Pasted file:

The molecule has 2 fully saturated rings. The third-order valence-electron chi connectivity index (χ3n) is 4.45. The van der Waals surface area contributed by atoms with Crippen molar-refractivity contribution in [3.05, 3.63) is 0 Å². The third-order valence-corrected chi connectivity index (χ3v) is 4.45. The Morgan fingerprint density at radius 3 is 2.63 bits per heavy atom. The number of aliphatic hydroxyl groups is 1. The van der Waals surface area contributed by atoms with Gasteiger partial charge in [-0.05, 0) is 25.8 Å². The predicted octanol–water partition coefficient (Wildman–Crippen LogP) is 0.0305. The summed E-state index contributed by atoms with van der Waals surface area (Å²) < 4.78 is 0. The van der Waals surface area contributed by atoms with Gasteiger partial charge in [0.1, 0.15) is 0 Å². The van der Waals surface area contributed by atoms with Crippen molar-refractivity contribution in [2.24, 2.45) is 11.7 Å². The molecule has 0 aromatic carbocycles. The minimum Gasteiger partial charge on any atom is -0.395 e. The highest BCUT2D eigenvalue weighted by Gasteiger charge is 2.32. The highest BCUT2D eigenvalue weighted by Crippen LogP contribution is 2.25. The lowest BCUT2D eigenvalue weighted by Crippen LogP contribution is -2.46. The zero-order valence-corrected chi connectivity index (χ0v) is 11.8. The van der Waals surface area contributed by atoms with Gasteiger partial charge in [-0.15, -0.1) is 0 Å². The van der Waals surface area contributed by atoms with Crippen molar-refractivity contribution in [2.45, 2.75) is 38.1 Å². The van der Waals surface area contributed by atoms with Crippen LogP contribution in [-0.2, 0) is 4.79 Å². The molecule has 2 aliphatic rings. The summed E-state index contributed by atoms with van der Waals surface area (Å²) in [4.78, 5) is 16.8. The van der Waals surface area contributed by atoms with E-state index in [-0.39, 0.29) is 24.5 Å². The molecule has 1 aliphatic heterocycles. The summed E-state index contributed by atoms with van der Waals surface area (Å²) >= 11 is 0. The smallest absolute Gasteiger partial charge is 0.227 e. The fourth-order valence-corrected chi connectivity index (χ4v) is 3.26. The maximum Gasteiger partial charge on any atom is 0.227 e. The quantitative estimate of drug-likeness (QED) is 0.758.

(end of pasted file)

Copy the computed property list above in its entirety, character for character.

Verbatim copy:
The molecule has 2 fully saturated rings. The third-order valence-electron chi connectivity index (χ3n) is 4.45. The van der Waals surface area contributed by atoms with Crippen molar-refractivity contribution in [3.05, 3.63) is 0 Å². The third-order valence-corrected chi connectivity index (χ3v) is 4.45. The Morgan fingerprint density at radius 3 is 2.63 bits per heavy atom. The number of aliphatic hydroxyl groups is 1. The van der Waals surface area contributed by atoms with Gasteiger partial charge in [-0.05, 0) is 25.8 Å². The predicted octanol–water partition coefficient (Wildman–Crippen LogP) is 0.0305. The summed E-state index contributed by atoms with van der Waals surface area (Å²) < 4.78 is 0. The van der Waals surface area contributed by atoms with Gasteiger partial charge in [0.1, 0.15) is 0 Å². The van der Waals surface area contributed by atoms with Crippen molar-refractivity contribution in [2.24, 2.45) is 11.7 Å². The molecule has 0 aromatic carbocycles. The minimum Gasteiger partial charge on any atom is -0.395 e. The highest BCUT2D eigenvalue weighted by Gasteiger charge is 2.32. The highest BCUT2D eigenvalue weighted by Crippen LogP contribution is 2.25. The lowest BCUT2D eigenvalue weighted by Crippen LogP contribution is -2.46. The zero-order valence-corrected chi connectivity index (χ0v) is 11.8. The van der Waals surface area contributed by atoms with Gasteiger partial charge in [-0.15, -0.1) is 0 Å². The van der Waals surface area contributed by atoms with Crippen molar-refractivity contribution in [2.45, 2.75) is 38.1 Å². The van der Waals surface area contributed by atoms with Crippen LogP contribution in [-0.2, 0) is 4.79 Å². The molecule has 2 aliphatic rings. The summed E-state index contributed by atoms with van der Waals surface area (Å²) in [4.78, 5) is 16.8. The van der Waals surface area contributed by atoms with E-state index in [-0.39, 0.29) is 24.5 Å². The molecule has 1 aliphatic heterocycles. The summed E-state index contributed by atoms with van der Waals surface area (Å²) >= 11 is 0. The smallest absolute Gasteiger partial charge is 0.227 e. The fourth-order valence-corrected chi connectivity index (χ4v) is 3.26. The maximum Gasteiger partial charge on any atom is 0.227 e. The quantitative estimate of drug-likeness (QED) is 0.758.